As he had argued in an attempt last fall to get the California attorney general’s office to take over the criminal case, Spitzer said Rackauckas ginned up an exaggerated case to boost his chances of reelection in 2018, trampling the defendants’ right to a fair trial.
Spitzer defeated Rackauckas in the election in November 2018. The state left the case in Spitzer’s hands because Rackauckas was no longer the top prosecutor.
Spitzer said the evidence was insufficient to prove the accusations beyond a reasonable doubt — 17 charges, including five counts of rape, against Robicheaux, and three counts of rape among 13 charges against Riley — in connection with assaults that previous prosecutors alleged took place in Robicheaux’s Balboa Peninsula home.
In a statement late Tuesday, Rackauckas defended his handling of the case and suggested the dismissal was a possible “political vendetta against me.”
“Certainly, any prosecutor should think long and hard before dismissing such a case where multiple women have independently come forward and subjected themselves to the hard process of bearing their souls to the authorities,” Rackauckas said. “I just hope they’re not being sold down the river for some twisted political motive.”
“My heart goes out to the women who had the courage to come forward with their complaint, because I believed their complaints based on the evidence I had before leaving office,” he added.
Spitzer said he would meet with the defendants’ attorneys and the women who brought the accusations before seeking a dismissal hearing as soon as possible.
Spitzer apologized to the women, the Newport Beach Police Department — which was first to investigate the allegations — his own office and Robicheaux and Riley, who have denied all accusations of non-consensual sex.
“I didn’t create this situation, but it’s my responsibility to fix it,” Spitzer said.
In addition to the criminal case, one of the seven accusers filed a civil suit. The dismissal applies only to the criminal charges.
Defense attorney Philip Kent Cohen said Robicheaux has lost his livelihood and is “persona non grata” in society.
“I don’t want to be overly dramatic or hyperbolic, but the mere filing of this case has destroyed irreparably two lives,” Cohen said.
Michael Fell, who represents an accuser known as Jane Doe No. 4, said she maintains that she was sexually assaulted at Robicheaux and Riley’s hands.
“Eighty percent of women who are sexually assaulted never report,” and sexual assault cases rarely have visual evidence, said Fell, a former prosecutor in the sexual assault unit of the Orange County DA’s office.
“For somebody to report, for them to go through what she had to go through with the police, for the district attorney’s office to file criminal charges, for her to have to be patient the last two years while the case is being prosecuted, only for it to be dropped — she’s going to be devastated.”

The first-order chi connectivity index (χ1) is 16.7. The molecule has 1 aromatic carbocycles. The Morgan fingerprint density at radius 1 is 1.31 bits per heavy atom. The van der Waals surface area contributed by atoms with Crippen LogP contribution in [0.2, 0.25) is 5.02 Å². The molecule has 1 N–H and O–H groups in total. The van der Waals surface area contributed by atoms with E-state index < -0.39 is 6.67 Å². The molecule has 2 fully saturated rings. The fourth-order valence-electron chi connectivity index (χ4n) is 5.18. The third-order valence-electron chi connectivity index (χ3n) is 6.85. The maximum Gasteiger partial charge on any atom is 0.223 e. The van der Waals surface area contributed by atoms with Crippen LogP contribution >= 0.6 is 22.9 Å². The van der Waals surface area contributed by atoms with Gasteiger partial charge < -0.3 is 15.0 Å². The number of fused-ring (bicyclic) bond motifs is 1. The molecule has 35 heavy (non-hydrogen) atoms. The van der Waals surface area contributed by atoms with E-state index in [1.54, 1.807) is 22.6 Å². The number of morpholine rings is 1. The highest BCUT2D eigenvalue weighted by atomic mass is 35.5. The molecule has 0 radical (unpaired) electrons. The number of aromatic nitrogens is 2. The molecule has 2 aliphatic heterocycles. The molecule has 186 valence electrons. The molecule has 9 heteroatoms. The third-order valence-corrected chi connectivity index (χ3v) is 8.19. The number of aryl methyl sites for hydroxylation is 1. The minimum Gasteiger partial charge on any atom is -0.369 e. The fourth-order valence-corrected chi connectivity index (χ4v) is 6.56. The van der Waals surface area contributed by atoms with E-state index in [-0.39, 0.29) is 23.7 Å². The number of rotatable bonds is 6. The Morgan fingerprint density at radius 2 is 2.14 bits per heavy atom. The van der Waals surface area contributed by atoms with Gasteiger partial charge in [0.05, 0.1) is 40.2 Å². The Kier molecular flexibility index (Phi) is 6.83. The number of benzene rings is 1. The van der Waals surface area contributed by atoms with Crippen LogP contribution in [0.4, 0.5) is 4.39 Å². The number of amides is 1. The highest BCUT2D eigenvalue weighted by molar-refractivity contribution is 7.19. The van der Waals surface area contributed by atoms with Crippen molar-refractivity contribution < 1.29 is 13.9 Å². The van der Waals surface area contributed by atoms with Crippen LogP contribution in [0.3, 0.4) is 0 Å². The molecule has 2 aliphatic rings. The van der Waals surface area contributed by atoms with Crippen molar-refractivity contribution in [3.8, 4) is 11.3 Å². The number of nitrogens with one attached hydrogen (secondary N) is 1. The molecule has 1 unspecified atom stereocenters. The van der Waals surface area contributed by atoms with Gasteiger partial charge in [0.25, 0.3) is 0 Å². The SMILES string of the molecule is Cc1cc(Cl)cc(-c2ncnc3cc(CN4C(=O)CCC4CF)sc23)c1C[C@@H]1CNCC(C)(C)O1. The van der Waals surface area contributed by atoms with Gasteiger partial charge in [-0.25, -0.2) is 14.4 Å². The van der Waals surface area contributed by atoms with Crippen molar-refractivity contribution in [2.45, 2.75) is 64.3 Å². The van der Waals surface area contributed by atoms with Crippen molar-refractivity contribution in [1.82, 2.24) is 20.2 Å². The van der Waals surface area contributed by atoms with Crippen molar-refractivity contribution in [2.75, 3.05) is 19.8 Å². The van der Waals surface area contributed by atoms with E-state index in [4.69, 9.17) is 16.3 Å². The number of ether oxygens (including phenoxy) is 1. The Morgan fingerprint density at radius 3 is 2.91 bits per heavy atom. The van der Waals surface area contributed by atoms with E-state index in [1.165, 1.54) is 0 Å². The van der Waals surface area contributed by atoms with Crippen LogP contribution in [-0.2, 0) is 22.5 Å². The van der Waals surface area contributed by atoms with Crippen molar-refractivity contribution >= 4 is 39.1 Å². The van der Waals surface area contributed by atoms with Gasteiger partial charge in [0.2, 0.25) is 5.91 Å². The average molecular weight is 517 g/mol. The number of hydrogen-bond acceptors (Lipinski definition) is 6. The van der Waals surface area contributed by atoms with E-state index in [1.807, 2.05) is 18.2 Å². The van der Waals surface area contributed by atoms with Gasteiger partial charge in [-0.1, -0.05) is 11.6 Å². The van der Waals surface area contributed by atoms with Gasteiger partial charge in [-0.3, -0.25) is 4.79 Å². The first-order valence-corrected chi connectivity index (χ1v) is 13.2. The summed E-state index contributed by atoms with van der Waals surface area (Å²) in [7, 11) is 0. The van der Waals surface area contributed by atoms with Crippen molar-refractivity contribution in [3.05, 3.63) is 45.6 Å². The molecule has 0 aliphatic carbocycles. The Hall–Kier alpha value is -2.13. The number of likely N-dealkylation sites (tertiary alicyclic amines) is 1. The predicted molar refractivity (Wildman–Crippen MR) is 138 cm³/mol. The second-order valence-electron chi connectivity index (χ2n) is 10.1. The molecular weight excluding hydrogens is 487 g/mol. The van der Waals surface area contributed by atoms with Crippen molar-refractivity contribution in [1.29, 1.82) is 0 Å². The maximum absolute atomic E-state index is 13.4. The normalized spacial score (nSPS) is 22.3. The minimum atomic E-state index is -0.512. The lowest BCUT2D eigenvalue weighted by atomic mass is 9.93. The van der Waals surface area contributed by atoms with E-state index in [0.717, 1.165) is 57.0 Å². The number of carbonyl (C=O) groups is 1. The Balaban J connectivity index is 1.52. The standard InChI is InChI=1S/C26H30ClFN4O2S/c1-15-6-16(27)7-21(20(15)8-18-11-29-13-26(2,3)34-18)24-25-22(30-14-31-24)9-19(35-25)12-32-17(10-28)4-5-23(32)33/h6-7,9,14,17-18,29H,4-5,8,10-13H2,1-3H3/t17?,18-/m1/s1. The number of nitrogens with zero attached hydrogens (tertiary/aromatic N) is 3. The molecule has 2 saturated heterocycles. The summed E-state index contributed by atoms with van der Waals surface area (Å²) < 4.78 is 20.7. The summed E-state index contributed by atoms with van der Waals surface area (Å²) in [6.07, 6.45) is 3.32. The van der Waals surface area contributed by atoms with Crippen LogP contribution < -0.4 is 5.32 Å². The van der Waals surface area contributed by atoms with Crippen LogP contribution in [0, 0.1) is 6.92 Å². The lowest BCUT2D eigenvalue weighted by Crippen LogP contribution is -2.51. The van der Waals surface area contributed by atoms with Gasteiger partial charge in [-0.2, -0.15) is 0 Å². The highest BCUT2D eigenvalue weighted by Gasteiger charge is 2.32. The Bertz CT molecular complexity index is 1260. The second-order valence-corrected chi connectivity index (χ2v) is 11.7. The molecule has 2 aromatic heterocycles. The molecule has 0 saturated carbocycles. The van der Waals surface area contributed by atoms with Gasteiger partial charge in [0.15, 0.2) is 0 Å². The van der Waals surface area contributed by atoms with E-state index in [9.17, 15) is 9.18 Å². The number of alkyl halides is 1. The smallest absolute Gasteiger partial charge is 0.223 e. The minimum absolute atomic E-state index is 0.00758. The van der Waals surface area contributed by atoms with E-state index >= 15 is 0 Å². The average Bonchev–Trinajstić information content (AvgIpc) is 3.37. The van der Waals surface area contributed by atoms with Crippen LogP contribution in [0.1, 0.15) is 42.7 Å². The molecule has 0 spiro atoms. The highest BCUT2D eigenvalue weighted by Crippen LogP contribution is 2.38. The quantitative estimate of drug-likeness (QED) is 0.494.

The case began to turn a year and a half ago in a setting much like the one where Spitzer gave his announcement Tuesday — a well-attended news conference at the DA’s headquarters in downtown Santa Ana.
During a September 2018 news conference, Rackauckas cited “thousands” of videos and photos on Robicheaux’s phone, many showing highly intoxicated women, and said prosecutors had a “substantial number” of videos depicting possible victims.
County lawyers argued last year on Rackauckas’ behalf that the wording of a reporter’s question had “tripped him up” and that Rackauckas’ estimate of a thousand or thousands referred to the number of videos, not the number of victims.
But defense attorneys seized on the figure.
An attorney in the civil case said Rackauckas did not take steps to determine the accuracy of his statements, and defense investigators found nothing in a forensic examination of more than 100,000 videos to back them up.
Lawyers representing Robicheaux and Riley in their criminal case said Rackauckas recklessly misrepresented the videos and “destroyed the integrity of this case” for political purposes while he was running for reelection against Spitzer, who at the time was an Orange County supervisor.
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Last summer, Rackauckas and his chief of staff, Susan Kang Schroeder, sat for depositions in the civil case. In excerpts from a deposition in June, Rackauckas acknowledged the likelihood of keen media interest in the case and that it would net him helpful publicity as he campaigned for reelection.
The county withdrew a motion in October to have the civil-case depositions sealed because the usually closely guarded transcripts had already been released to a producer from ABC News.
Fell, who is not involved in the civil case, said he would explore pitching the case for an independent prosecutorial review by an agency like the attorney general’s office.
“My client knows very well what happened to her,” he said.
Spitzer called the defendants’ experience a “travesty” and said they “were mistreated by the system — and they didn’t deserve it — because of a reelection.”
“There’s no winners here,” Spitzer said. “There’s only casualties.”
Los Angeles Times staff writers Hannah Fry and Richard Winton contributed to this report.
7:07 PM, Feb. 04, 2020: This article was originally published at 11:23 a.m. and has been updated with new information.